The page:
# Double Slit Question

benk99nenm312
There is something I never understood in the double slit. Here is a picture.

http://www.physics.colostate.edu/users/pavol/anims/physics/double_slit.gif [Broken]

When the particle is emitted from a source, if it truly acts like a wave, then wouldn't it sometimes hit the wall in-between the slits? And, wouldn't this cause the wave function to collapse? Please help me understand. Thanks in advance.

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Yes, the electron can hit the wall.

benk99nenm312
So, would the wave function collapse when it does this?

newguy1234
The wave function does not collapse from a superposition of eigenstates until a measurement is performed. If the quantity being measured has a discrete spectrum, the wave-function will collapse to a single eigenfunction. If it has a continuous spectrum (like position in your case), the theory predicts that the wave-function will collapse to a localized wavepacket (still a superposition of eigenfunctions). This wave-packet is of course to satisfy the normalization condition on the wavefunction.

The little applet you are showing is not actually observed. There is no wave observed crashing into the double slits and producing the nice video you showed. The wavefunction by itself has no physical meaning and cannot be observed crashing into the double slit aparatus. The Psi*Psi however has a physical meaning and that is the probability of the particle at position x, x+dx (for one dimension).

What is observed is the interference pattern that is produced on the back screen.

So to answer your question, "then wouldn't it sometimes hit the wall in-between the slits?" I would say the answer is sometimes. There is a finite probability that the particle will be at the the wall in-between the slits. So it is possible to look at the system (make a position measurement) and see the particle at the wall between the slits. But to ask "And, wouldn't this cause the wave function to collapse? " I don't really understand this. What causes the wavefunction to collapse is YOU making the position measurement to see if the particle is at the wall in between the slits. Before making the measurement there is no way to know exactly where the particle is. The only thing that can be predicted is the probability of the particle being somewhere. So the particle being at the wall doesn't collapse the wavefunction, you observing the particle at the wall does.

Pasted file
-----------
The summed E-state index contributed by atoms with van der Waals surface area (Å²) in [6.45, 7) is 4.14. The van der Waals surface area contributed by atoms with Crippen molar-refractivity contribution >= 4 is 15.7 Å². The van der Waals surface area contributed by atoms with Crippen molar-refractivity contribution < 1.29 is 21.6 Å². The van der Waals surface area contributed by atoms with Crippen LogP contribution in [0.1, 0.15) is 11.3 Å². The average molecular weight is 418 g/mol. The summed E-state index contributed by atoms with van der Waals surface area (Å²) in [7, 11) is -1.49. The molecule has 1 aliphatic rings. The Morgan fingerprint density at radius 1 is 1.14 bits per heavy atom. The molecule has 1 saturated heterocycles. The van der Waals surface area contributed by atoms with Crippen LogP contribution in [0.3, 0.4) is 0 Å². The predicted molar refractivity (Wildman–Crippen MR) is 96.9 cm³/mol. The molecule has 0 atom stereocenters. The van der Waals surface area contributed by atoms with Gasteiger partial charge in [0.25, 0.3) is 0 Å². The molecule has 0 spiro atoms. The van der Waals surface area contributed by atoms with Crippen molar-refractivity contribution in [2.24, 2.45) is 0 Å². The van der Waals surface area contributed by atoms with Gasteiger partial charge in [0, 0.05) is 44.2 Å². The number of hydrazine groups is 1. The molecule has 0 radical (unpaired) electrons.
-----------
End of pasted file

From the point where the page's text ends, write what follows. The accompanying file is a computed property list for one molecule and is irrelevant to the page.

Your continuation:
naturale
There is something I never understood in the double slit. Here is a picture.

When the particle is emitted from a source, if it truly acts like a wave, then wouldn't it sometimes hit the wall in-between the slits? And, wouldn't this cause the wave function to collapse? Please help me understand. Thanks in advance.

The wave associated to a particle is localized inside its compton wave length.

To have a significative interference the distance between the two slits must be smaller than the Compton wave length of that particle (this is the case represented in your picture), otherwise the wave pass in one of the two slits without self interference.

Mentor
Suppose that the barrier with the slits, itself has the same kind of photodetectors that the final screen on the right has, and the source is faint enough that you can "watch" the arrival of individual photons at the detectors. Then you would "see" that most of the photons represented by the incoming wave hit the barrier at uniformly random locations, and stop there. A few of them pass throuigh the openings and hit the final screen, at non-uniformly random locations, with a probability distribution given by the usual double-slit interference equation.

benk99nenm312
I guess what I'm trying to understand is the difference between observation and collision with the barrier. The barrier is made of particles, and we observe with photons. No matter what, it hits something, or is hit by something, so why does it matter what particle hits it? Why doesn't the wave function collapse when it hits the wall?

Count Iblis